HISTORY OF BANARASI SAREES

Raw Silk Saree

Banarasi saree is a saree made in Varanasi, an ancient city which is also called Benaras/Kashi/Banaras. During the Mughal period around the 14th century, the artisans from banaras started making their presense by developing unique and complicated silk brocades using the gold and silver zari threads. Banarasi weaving started getting more recognition and developed expertise during the 18th and 19th century. These sarees are among the finest sarees in India and are known for their gold and silver brokade or zari, fine silk and opulent hand weaving. The sarees are made of finely woven silk and are decorated with intricate design, and because of these engravings, banarasi silk sarees have made a prominent place and flourished in the market.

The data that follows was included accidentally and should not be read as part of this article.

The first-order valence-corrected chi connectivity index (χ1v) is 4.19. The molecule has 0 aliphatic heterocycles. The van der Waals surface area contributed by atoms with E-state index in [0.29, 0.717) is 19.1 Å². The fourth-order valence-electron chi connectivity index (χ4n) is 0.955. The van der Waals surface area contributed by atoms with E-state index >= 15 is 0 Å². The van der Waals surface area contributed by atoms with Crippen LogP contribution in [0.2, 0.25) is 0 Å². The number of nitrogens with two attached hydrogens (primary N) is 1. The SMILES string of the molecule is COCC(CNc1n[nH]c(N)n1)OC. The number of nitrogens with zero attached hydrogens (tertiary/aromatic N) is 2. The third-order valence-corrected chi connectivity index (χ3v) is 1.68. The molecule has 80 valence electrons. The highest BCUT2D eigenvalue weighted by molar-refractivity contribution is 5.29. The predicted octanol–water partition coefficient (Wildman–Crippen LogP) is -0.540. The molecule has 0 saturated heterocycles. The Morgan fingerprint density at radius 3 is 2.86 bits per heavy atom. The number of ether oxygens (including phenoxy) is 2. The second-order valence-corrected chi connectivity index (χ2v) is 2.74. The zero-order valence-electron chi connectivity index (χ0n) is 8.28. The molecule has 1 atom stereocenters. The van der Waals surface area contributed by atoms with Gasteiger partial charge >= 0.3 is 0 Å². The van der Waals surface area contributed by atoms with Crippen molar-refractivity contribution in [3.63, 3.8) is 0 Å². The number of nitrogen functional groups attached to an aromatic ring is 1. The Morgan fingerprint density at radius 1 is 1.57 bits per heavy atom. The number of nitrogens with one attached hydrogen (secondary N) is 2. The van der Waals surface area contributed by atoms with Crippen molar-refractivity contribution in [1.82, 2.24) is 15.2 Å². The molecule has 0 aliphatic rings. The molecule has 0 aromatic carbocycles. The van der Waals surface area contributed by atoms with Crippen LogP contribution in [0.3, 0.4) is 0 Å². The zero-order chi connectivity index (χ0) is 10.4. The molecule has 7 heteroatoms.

Their special characteristics are Mughal inspired designs such as intricate intertwining floral and foliate motifs, kalga and bel, a string of upright leaves called jhallar at the outer, edge of border is a characteristic of these saris. Other features are gold work, compact weaving, figures with small details, metallic visual effects, pallus, jal (a net like pattern), and meena work.

The banarasi sarees are often part of an Indian bride's trousseau.

Depending on the complexity of its designs and patterns, a saree can take from 10 days to a month and sometimes up to six months to complete. Banarasi sarees are mostly worn by Indian women on important occasions such as when attending a wedding and are expected to be complemented by the woman's best jewellery.